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Visa Pin Cracker Guide Updated

Visa Pin Cracker Guide Updated

Visa Pin Cracker Guide 

Have you ever wondered what would happen if you lose your credit or debit card and someone finds it? Would this person be able to withdraw cash from an ATM guessing, somehow, your PIN? Moreover, if you were who finds someone’s card would you try to guess the PIN and take the chance to get some easy money? Of course, the answer to both questions should be “no”. This work does not deal with the second question, it is a matter of personal ethics. Herewith I try to answer the first question.

Visa Pin Cracker With Your Self - Carders Update 2022
Visa Pin Cracker Guide Update 

All the information used for this work is public and can be freely found on the Internet. The rest is a matter of mathematics and programming, thus we can learn something and have some fun. I reveal no secrets. Furthermore, the aim (and final conclusion) of this work is to demonstrate that PIN algorithms are still strong enough to provide sufficient security. We all know technology is not the weak point.

This work analyzes one of the most common PIN algorithms, VISA PVV, used by many ATM cards (credit and debit cards) and tries to find out how resistant is to PIN guessing attacks. By “guessing” I do not mean choosing a random PIN and trying it in an ATM. It is well known that generally we are given three consecutive trials to enter the right PIN, if we fail ATM keeps the card.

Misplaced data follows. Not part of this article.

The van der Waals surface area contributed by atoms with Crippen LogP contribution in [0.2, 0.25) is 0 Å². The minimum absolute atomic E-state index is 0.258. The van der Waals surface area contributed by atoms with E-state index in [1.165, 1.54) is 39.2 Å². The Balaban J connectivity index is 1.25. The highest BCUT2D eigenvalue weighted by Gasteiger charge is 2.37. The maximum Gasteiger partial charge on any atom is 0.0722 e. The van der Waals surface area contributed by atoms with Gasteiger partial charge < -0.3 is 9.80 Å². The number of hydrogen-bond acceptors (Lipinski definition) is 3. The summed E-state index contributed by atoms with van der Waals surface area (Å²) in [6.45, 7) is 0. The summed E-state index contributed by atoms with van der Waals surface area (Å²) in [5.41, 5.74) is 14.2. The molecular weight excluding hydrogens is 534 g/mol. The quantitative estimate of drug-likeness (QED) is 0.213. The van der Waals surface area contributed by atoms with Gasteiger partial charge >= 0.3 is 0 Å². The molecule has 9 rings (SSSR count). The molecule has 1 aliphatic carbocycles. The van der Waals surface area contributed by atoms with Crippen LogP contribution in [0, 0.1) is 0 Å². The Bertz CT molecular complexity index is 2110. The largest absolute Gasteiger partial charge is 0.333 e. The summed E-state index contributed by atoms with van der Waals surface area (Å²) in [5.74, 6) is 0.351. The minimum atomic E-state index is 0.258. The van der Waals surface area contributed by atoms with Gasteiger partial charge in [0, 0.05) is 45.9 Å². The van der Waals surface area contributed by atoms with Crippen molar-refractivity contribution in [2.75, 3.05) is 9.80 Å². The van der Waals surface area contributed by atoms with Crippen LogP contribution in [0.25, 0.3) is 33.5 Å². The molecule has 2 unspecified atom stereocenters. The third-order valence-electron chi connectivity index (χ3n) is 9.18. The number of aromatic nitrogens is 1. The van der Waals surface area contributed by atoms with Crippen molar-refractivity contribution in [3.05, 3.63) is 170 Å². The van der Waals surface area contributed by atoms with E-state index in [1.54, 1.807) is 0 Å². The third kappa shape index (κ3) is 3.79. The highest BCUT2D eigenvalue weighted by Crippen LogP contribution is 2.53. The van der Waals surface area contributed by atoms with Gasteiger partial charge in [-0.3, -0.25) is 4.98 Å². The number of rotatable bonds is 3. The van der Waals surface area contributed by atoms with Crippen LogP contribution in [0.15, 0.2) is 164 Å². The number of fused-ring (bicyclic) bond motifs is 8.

As VISA PIN is four digits long it’s easy to deduce that the chance for a random PIN guessing is 3/10000 = 0.0003, it seems low enough to be safe; it means you need to lose your card more than three thousand times (or loosing more than three thousand cards at the same time. Until there is a reasonable chance of loosing money.

What I really meant by “guessing” was breaking the PIN algorithm so that given any card you can immediately know the associated PIN. Therefore this document studies that possibility, analyzing the algorithm and proposing a method for the attack. Finally, we give a tool that implements the attack and present results about the estimated chance to break the system. Note that as long as other banking security-related algorithms (other PIN formats such as IBM PIN

or card validation signatures such as CVV or CVC) are similar to VISA PIN, the same analysis can be done yielding nearly the same results and conclusions.

VISA PVV algorithm